Ex Vivo Screening of Cyclin-Dependent Kinase 5 Inhibitors
In order to assess the functional inhibition of Cdk5 in intact brain tissue by the four compounds summarized in Figure 1, acutely prepared striatal slices were treated in a dose-dependent manner (0, 0.25, 0.5, 1, 5, and 10 µM) with each inhibitor for 1 h, and Cdk5 activity was assessed via immunoblotting the phosphorylation of established Cdk5 sites, phospho-Thr75 DARPP-32 and phospho-Ser1116 NR2B (Bibb et al., 1999; Plattner et al., 2014). All four compounds tested, 25–106 (Figure 2A), 25–107 (Figure 2B), 25–132 (Figure 2C) and 25–143 (Figure 2D), displayed comparable efficacy as ex vivo inhibitors of Cdk5-dependent phosphorylation. All compounds caused significant reductions in Cdk5-dependent phosphorylation of DARPP-32 and NR2B with IC50 values ranging approximately 0.5–1 µm. Thus, each of these newly synthesized compounds functioned in intact brain tissue as potent Cdk5 inhibitors and thus exhibited relatively equal potential to serve as anti-Cdk5 therapeutics.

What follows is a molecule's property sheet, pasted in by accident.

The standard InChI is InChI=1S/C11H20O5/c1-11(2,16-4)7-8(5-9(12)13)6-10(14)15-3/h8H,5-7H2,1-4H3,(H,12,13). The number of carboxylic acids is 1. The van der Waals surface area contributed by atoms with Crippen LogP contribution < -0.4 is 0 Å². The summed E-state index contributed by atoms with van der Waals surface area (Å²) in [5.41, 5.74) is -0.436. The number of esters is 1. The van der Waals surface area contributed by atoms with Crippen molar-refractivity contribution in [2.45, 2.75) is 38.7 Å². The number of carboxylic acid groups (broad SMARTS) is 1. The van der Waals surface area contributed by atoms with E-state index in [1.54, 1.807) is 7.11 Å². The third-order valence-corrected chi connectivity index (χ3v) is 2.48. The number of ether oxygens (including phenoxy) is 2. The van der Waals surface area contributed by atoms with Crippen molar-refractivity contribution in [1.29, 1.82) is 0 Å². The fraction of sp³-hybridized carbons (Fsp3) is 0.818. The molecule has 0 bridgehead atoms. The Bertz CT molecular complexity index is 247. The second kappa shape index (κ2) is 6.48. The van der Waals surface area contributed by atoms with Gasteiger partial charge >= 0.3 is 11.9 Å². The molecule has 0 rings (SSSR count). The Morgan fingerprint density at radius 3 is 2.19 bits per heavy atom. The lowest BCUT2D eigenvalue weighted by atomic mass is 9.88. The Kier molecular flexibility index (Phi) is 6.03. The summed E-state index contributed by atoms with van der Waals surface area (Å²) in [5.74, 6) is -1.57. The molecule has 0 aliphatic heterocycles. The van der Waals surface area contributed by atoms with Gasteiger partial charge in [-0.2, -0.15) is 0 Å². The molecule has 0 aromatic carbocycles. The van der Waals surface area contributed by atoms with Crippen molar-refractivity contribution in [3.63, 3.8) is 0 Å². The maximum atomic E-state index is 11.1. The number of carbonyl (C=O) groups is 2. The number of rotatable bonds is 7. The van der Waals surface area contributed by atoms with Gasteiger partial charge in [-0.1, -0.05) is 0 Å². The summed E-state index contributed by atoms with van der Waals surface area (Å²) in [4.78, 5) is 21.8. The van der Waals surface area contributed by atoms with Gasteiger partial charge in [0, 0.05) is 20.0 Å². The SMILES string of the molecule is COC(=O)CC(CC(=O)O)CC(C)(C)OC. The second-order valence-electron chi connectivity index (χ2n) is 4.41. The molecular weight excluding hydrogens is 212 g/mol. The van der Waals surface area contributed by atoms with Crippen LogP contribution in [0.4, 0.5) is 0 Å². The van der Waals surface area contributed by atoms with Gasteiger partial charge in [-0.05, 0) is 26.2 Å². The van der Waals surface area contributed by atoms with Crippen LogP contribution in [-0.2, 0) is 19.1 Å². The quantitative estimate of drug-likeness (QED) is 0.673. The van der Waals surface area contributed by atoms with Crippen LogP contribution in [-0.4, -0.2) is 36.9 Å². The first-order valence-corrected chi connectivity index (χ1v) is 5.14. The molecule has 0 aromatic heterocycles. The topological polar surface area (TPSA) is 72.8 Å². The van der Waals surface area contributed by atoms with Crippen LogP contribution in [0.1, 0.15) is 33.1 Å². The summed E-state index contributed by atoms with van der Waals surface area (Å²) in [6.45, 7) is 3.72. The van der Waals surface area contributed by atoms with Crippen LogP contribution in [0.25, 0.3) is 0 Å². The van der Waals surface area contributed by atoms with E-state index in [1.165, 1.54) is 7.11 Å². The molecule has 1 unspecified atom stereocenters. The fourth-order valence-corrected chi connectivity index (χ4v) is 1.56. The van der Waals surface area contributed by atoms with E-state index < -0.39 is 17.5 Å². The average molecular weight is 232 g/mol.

FIGURE 2. In vitro testing of Cdk5 inhibitors. Western blot for phosphor-DARPP32 (T75) and NR2B (S1116) of acute striatal brain slices treated (1 h) with indicated concentrations of (A) 25–106, (B) 25–107, (C) 25–132, and (D) 25–143 (n = four to six slices per treatment) *p <0.05 Student’s t-test.
Specificity and Efficacy of 25–106
Each of the four compounds tested in brain slices was further screened for their ability to penetrate the blood–brain barrier (BBB) and inhibit Cdk5-dependent activity in vivo. For these studies, cohorts of mice were treated with each compound via I.V. injection (50 mg/kg), and brain striatal lysates from various time points were subjected to quantitative immunoblot analysis for phosho-Ser549 Synapsin I levels. Three compounds, 20–107, 20–132, and 20–143, had no effect on Cdk5 activity compared to that of vehicle alone (data not shown). In contrast, 25–106 significantly reduced phospho-Ser549 synapsin I levels in the striatum 2 h after I.V. injection (Figure 3A). Moreover, this effect persisted even 24 h after dosing. Interestingly, a dose–response test revealed that 25–106 caused significant reduction in striatal phospho-Ser549 synapsin I levels 24 h post injection across a 20-fold dose range, with approximately equal efficacy at 10, 50, 100, and 200 mg/kg.